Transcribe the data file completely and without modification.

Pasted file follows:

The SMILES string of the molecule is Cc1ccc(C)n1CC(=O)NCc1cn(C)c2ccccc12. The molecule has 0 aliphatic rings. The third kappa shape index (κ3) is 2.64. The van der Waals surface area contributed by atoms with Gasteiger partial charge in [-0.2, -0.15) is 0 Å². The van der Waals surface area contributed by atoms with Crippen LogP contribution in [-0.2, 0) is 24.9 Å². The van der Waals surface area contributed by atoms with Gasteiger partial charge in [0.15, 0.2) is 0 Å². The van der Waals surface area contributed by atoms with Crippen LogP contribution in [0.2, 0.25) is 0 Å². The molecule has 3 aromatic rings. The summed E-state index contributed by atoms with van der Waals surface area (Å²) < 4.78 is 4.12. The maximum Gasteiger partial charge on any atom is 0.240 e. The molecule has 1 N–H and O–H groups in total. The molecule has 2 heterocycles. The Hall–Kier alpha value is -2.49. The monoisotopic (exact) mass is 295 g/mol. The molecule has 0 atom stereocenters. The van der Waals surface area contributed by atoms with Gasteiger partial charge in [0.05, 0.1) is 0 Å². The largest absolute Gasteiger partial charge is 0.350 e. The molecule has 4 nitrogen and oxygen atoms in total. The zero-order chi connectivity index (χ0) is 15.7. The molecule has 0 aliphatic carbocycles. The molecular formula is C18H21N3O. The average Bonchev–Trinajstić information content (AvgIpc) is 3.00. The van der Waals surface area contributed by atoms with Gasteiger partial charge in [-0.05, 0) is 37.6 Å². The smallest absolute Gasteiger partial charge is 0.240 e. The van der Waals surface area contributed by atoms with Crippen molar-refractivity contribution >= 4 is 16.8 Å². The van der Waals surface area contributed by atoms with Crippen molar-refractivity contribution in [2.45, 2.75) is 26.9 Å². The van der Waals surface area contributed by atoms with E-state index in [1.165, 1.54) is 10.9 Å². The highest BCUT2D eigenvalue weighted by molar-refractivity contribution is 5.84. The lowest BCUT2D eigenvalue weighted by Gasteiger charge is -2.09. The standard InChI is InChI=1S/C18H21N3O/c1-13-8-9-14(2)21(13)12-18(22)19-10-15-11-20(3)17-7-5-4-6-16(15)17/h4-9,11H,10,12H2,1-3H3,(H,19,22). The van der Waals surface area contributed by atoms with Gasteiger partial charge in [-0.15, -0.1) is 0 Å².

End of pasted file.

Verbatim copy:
The SMILES string of the molecule is Cc1ccc(C)n1CC(=O)NCc1cn(C)c2ccccc12. The molecule has 0 aliphatic rings. The third kappa shape index (κ3) is 2.64. The van der Waals surface area contributed by atoms with Gasteiger partial charge in [-0.2, -0.15) is 0 Å². The van der Waals surface area contributed by atoms with Crippen LogP contribution in [-0.2, 0) is 24.9 Å². The van der Waals surface area contributed by atoms with Gasteiger partial charge in [0.15, 0.2) is 0 Å². The van der Waals surface area contributed by atoms with Crippen LogP contribution in [0.2, 0.25) is 0 Å². The molecule has 3 aromatic rings. The summed E-state index contributed by atoms with van der Waals surface area (Å²) < 4.78 is 4.12. The maximum Gasteiger partial charge on any atom is 0.240 e. The molecule has 1 N–H and O–H groups in total. The molecule has 2 heterocycles. The Hall–Kier alpha value is -2.49. The monoisotopic (exact) mass is 295 g/mol. The molecule has 0 atom stereocenters. The van der Waals surface area contributed by atoms with Gasteiger partial charge in [0.05, 0.1) is 0 Å². The largest absolute Gasteiger partial charge is 0.350 e. The molecule has 4 nitrogen and oxygen atoms in total. The zero-order chi connectivity index (χ0) is 15.7. The molecule has 0 aliphatic carbocycles. The molecular formula is C18H21N3O. The average Bonchev–Trinajstić information content (AvgIpc) is 3.00. The van der Waals surface area contributed by atoms with Gasteiger partial charge in [-0.05, 0) is 37.6 Å². The smallest absolute Gasteiger partial charge is 0.240 e. The van der Waals surface area contributed by atoms with Crippen molar-refractivity contribution >= 4 is 16.8 Å². The van der Waals surface area contributed by atoms with Crippen molar-refractivity contribution in [2.45, 2.75) is 26.9 Å². The van der Waals surface area contributed by atoms with E-state index in [1.165, 1.54) is 10.9 Å². The highest BCUT2D eigenvalue weighted by molar-refractivity contribution is 5.84. The lowest BCUT2D eigenvalue weighted by Gasteiger charge is -2.09. The standard InChI is InChI=1S/C18H21N3O/c1-13-8-9-14(2)21(13)12-18(22)19-10-15-11-20(3)17-7-5-4-6-16(15)17/h4-9,11H,10,12H2,1-3H3,(H,19,22). The van der Waals surface area contributed by atoms with Gasteiger partial charge in [-0.15, -0.1) is 0 Å².